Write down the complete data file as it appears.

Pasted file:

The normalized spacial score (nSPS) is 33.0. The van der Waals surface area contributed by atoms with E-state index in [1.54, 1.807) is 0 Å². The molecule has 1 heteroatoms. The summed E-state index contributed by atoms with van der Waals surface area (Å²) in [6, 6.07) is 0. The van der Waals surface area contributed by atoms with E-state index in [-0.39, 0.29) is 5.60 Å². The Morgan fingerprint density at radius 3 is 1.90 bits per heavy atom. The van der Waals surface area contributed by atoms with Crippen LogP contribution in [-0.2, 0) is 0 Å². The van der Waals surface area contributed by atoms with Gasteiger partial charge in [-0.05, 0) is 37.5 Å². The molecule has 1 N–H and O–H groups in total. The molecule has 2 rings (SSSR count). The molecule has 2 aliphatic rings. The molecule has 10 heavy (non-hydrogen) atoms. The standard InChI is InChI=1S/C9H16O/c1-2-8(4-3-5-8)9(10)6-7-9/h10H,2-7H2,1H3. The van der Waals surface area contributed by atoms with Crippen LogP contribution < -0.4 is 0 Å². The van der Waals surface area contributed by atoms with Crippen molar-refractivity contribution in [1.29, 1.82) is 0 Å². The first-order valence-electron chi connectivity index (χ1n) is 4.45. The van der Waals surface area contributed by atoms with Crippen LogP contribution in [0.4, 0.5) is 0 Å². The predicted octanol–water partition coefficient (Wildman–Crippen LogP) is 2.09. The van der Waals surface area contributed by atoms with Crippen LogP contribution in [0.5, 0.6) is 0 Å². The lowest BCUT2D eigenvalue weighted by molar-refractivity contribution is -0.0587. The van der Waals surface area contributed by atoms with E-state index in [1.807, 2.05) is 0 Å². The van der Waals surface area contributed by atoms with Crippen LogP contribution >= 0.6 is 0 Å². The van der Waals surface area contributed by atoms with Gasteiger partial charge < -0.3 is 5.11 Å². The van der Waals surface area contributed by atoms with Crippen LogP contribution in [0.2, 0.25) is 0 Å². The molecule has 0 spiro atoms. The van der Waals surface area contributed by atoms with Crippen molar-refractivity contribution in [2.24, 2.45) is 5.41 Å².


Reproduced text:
The normalized spacial score (nSPS) is 33.0. The van der Waals surface area contributed by atoms with E-state index in [1.54, 1.807) is 0 Å². The molecule has 1 heteroatoms. The summed E-state index contributed by atoms with van der Waals surface area (Å²) in [6, 6.07) is 0. The van der Waals surface area contributed by atoms with E-state index in [-0.39, 0.29) is 5.60 Å². The Morgan fingerprint density at radius 3 is 1.90 bits per heavy atom. The van der Waals surface area contributed by atoms with Crippen LogP contribution in [-0.2, 0) is 0 Å². The van der Waals surface area contributed by atoms with Gasteiger partial charge in [-0.05, 0) is 37.5 Å². The molecule has 1 N–H and O–H groups in total. The molecule has 2 rings (SSSR count). The molecule has 2 aliphatic rings. The molecule has 10 heavy (non-hydrogen) atoms. The standard InChI is InChI=1S/C9H16O/c1-2-8(4-3-5-8)9(10)6-7-9/h10H,2-7H2,1H3. The van der Waals surface area contributed by atoms with Crippen LogP contribution < -0.4 is 0 Å². The van der Waals surface area contributed by atoms with Crippen molar-refractivity contribution in [1.29, 1.82) is 0 Å². The first-order valence-electron chi connectivity index (χ1n) is 4.45. The van der Waals surface area contributed by atoms with Crippen LogP contribution in [0.4, 0.5) is 0 Å². The predicted octanol–water partition coefficient (Wildman–Crippen LogP) is 2.09. The van der Waals surface area contributed by atoms with Crippen LogP contribution in [0.5, 0.6) is 0 Å². The lowest BCUT2D eigenvalue weighted by molar-refractivity contribution is -0.0587. The van der Waals surface area contributed by atoms with E-state index in [1.807, 2.05) is 0 Å². The van der Waals surface area contributed by atoms with Crippen LogP contribution >= 0.6 is 0 Å². The van der Waals surface area contributed by atoms with Gasteiger partial charge < -0.3 is 5.11 Å². The van der Waals surface area contributed by atoms with Crippen LogP contribution in [0.2, 0.25) is 0 Å². The molecule has 0 spiro atoms. The van der Waals surface area contributed by atoms with Crippen molar-refractivity contribution in [2.24, 2.45) is 5.41 Å².